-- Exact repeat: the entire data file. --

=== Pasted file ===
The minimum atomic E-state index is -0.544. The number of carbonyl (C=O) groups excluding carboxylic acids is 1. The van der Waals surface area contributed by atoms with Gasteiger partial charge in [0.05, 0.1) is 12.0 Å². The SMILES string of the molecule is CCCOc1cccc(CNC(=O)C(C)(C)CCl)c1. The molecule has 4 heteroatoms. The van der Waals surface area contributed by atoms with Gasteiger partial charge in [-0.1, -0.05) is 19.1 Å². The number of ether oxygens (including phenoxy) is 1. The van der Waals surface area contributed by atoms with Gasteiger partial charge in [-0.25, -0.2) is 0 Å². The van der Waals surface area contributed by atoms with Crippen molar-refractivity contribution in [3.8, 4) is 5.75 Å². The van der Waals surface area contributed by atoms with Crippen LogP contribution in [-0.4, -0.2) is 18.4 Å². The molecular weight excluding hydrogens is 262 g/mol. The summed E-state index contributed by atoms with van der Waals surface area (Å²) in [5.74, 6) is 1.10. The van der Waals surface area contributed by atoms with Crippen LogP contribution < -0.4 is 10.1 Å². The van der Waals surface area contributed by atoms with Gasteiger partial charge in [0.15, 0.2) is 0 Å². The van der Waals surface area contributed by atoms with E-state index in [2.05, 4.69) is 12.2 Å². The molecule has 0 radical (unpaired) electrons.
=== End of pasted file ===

The minimum atomic E-state index is -0.544. The number of carbonyl (C=O) groups excluding carboxylic acids is 1. The van der Waals surface area contributed by atoms with Gasteiger partial charge in [0.05, 0.1) is 12.0 Å². The SMILES string of the molecule is CCCOc1cccc(CNC(=O)C(C)(C)CCl)c1. The molecule has 4 heteroatoms. The van der Waals surface area contributed by atoms with Gasteiger partial charge in [-0.1, -0.05) is 19.1 Å². The number of ether oxygens (including phenoxy) is 1. The van der Waals surface area contributed by atoms with Gasteiger partial charge in [-0.25, -0.2) is 0 Å². The van der Waals surface area contributed by atoms with Crippen molar-refractivity contribution in [3.8, 4) is 5.75 Å². The van der Waals surface area contributed by atoms with Crippen LogP contribution in [-0.4, -0.2) is 18.4 Å². The molecular weight excluding hydrogens is 262 g/mol. The summed E-state index contributed by atoms with van der Waals surface area (Å²) in [5.74, 6) is 1.10. The van der Waals surface area contributed by atoms with Crippen LogP contribution < -0.4 is 10.1 Å². The van der Waals surface area contributed by atoms with Gasteiger partial charge in [0.15, 0.2) is 0 Å². The van der Waals surface area contributed by atoms with E-state index in [2.05, 4.69) is 12.2 Å². The molecule has 0 radical (unpaired) electrons.